The Modern Santa
Ask any child what Santa looks like, and he or she can
probably describe him - he's a big guy with a white beard, a red suit
and hat, and a reindeer-drawn sleigh. But how did the gift-giving habits
of Nicholas, a Christian saint who lived in the third century, evolve into
the myth of a jolly old elf that slides down chimneys?
people, political cartoonist Thomas Nast and author Clement C. Moore can
largely take credit for popularizing today's image of Santa as a jolly,
rotund fellow who wears a fur-trimmed red suit. But the evolution from St.
Nicholas to the image of today's Santa occurred over a long
Nicholas was born in 270 AD in what is now Turkey. His
parents were wealthy, devout Christians who died when he was little.
Following Jesus' advice to give to the poor, Nicholas gave away his
entire inheritance to the poor and needy. He became the Bishop of Myra
while still a young man, and continued to help those in need, particularly
Nicholas was known for his generosity. The most
popular legend about St. Nicholas tells of a poor man who had three
daughters but couldn't afford a dowry for them. This meant that they
would remain unmarried and probably, in the absence of any other possible
employment, would have to become prostitutes. Nicholas decided to help the
man by going to his house at night and throwing three purses (one for each
daughter) filled with gold coins through the window.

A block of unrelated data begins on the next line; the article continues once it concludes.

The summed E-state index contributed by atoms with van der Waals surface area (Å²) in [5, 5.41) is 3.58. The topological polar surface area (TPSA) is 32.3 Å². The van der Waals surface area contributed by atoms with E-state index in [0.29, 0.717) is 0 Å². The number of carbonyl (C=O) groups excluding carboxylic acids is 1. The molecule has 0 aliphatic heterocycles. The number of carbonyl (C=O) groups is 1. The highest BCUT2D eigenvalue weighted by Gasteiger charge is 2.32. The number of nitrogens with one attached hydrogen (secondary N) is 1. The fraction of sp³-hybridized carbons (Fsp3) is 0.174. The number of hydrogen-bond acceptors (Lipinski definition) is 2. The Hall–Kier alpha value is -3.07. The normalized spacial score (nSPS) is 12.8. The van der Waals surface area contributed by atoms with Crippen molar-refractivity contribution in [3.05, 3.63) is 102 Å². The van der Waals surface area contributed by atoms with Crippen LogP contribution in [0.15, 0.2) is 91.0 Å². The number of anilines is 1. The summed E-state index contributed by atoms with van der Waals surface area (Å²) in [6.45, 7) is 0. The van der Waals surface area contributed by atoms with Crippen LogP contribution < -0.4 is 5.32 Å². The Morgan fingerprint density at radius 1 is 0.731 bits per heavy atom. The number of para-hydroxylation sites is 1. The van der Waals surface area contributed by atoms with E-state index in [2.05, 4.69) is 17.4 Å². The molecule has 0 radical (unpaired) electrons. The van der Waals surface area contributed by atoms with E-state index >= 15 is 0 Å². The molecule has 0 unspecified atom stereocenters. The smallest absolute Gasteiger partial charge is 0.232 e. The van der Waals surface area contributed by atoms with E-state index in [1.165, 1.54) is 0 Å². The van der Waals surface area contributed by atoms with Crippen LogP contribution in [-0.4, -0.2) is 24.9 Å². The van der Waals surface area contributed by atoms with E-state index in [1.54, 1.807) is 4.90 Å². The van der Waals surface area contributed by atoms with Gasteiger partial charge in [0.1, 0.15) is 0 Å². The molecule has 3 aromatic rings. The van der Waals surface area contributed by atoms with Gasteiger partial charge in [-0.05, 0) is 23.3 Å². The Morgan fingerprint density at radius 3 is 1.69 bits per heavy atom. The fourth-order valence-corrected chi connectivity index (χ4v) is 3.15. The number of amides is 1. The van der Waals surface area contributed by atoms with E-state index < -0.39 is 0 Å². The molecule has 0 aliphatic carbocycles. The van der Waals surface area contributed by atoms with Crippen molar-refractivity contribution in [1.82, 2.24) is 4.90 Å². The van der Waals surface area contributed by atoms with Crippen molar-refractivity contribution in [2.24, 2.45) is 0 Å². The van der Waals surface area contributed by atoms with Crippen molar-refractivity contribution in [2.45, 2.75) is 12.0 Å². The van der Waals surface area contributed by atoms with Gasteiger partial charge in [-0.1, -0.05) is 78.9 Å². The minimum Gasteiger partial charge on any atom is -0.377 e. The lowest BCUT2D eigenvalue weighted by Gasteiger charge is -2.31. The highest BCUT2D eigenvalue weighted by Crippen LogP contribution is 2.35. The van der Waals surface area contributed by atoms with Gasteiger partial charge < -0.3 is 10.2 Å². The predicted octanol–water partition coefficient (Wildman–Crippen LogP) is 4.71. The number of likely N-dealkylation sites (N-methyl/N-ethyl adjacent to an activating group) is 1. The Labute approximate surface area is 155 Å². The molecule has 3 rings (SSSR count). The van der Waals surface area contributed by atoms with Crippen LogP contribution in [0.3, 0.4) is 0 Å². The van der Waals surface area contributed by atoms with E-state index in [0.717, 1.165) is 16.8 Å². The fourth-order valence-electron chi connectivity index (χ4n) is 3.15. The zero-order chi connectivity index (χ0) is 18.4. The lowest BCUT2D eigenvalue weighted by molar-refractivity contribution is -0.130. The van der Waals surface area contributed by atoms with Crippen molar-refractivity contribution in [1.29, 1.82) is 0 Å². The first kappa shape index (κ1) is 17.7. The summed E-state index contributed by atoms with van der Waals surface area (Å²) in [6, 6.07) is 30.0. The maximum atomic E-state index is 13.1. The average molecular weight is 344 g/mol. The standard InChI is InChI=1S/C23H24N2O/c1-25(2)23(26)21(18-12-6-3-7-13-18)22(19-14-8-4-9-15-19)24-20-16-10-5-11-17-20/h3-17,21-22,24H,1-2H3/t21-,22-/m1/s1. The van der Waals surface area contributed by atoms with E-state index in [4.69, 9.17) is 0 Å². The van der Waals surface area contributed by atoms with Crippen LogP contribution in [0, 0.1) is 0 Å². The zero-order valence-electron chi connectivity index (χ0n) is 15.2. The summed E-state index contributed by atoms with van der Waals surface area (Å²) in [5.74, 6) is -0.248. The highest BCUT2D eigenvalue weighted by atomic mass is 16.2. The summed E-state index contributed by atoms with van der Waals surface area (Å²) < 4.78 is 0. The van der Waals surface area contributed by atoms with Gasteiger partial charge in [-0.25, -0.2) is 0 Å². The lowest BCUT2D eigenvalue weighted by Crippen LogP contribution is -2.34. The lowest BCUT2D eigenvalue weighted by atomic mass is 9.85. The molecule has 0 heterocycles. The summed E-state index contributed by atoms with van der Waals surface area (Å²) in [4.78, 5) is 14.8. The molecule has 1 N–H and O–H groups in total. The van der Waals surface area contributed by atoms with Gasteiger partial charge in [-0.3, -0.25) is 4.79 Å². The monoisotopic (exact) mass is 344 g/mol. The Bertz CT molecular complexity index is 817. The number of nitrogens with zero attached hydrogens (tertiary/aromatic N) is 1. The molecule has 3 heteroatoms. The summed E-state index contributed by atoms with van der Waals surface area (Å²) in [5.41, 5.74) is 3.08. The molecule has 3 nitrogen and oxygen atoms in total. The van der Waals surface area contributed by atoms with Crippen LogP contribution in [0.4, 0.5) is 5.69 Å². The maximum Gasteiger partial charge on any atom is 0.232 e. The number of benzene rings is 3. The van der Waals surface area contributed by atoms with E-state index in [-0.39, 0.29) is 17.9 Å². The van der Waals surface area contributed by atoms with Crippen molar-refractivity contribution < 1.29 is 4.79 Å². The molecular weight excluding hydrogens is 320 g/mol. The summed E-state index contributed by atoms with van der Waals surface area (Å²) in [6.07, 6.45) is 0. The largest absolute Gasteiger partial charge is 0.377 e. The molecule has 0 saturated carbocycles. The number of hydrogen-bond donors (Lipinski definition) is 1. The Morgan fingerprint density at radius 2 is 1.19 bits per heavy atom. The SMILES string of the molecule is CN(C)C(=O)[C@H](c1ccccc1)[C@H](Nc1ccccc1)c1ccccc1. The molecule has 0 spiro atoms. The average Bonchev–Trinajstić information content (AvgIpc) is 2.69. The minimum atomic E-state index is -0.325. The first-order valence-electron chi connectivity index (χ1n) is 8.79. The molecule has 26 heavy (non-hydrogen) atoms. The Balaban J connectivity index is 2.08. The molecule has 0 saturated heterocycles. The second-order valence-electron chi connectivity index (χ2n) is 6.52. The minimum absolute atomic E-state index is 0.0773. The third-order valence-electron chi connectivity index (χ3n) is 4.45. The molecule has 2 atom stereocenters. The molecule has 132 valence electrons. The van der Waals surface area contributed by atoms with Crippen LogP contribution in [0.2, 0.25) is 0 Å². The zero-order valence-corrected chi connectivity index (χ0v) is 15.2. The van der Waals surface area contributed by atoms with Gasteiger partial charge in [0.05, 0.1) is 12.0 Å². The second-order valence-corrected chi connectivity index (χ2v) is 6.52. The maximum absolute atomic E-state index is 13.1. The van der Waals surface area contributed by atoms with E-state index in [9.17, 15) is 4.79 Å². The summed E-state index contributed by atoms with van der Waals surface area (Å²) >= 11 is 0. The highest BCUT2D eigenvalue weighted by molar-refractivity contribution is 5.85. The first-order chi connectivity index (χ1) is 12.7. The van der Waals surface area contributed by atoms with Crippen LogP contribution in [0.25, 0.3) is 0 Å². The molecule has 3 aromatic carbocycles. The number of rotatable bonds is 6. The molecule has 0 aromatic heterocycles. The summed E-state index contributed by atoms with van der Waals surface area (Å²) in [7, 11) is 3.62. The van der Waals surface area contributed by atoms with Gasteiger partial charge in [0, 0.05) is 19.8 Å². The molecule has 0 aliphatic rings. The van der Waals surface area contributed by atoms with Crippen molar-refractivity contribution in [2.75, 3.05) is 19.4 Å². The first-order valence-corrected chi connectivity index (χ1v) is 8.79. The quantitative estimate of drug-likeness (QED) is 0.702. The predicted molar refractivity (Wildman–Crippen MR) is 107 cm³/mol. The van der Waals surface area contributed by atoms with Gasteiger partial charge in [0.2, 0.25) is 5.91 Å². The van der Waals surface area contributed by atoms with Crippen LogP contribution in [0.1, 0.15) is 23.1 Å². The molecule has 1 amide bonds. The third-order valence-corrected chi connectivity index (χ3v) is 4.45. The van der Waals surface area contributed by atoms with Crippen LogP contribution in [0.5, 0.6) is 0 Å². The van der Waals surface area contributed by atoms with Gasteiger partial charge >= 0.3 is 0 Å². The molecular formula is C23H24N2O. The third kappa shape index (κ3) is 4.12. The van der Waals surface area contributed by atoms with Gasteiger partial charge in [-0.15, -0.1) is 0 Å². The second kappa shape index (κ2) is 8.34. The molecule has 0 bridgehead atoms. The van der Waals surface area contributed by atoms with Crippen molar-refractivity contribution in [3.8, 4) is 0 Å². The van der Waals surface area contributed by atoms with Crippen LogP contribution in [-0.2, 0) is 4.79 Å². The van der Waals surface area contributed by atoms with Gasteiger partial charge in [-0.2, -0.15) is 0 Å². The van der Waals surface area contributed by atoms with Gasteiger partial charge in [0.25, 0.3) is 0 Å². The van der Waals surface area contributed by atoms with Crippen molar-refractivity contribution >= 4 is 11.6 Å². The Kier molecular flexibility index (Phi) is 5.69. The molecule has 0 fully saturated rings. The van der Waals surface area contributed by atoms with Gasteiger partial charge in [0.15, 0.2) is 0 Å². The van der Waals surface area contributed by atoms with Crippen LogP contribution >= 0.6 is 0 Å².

version of the story has him throwing the coins down the chimney, which
explains the connection to Santa's preference for entering homes via
The legend of this generous saint was brought to
the New World by Dutch settlers, and the name Santa Claus would evolve
from the Dutch nickname, Sinter Klaas, a shortened form of Sint Nikolaas.
The saint became a part of local lore when John Pintard founded the New
York Historical Society in 1804 and made St. Nicholas the patron saint of
the society and New York City.
St. Nick received another boost
a few years later when Washington Irving joined the society and published
a work called Knickerbockers' History of New York on St. Nicholas Day.
The work contained numerous references to a jolly St. Nicholas
It was Clement Clarke Moore's poem, "A Visit from
St. Nicholas," (now better known as "The Night Before Christmas") that
cemented St. Nicholas' image as "a jolly old elf" with a "little round
belly, that shook when he laughed, like a bowlful of jelly." Moore
reportedly wrote the poem for his family in 1822. It was first printed in
a newspaper a year later, and it then became popular and was reprinted
anonymously in a number of publications.
Thomas Nast helped popularize the image Moore created in the famous poem.
In 1863 Nast began drawing a series of annual cartoons for Harper's
Weekly that was based on the character in the poem and in Washington
Irving's work. Nash's Santa has a beard, fur clothing, and a pipe, and was
the basis for many Santas to follow. He was also the one to invent the
North Pole, elves, and Mrs. Claus.
By the early 1900s, the
image of Santa in a red suit and hat was so common that the Volunteers of
America began dressing men in Santa Claus suits and sending them into the
streets of New York to solicit donations for the Christmas meals for the
needy. Later, artists such as Norman Rockwell and companies such as
Coca-Cola continued to popularize the image of Santa Claus as a bearded
fellow in a red suit in both artwork and advertising.
Santa Claus is now a common image of Christmas who still carries on the
spirit of giving that St. Nicholas started centuries ago and his likeness
is known across the world.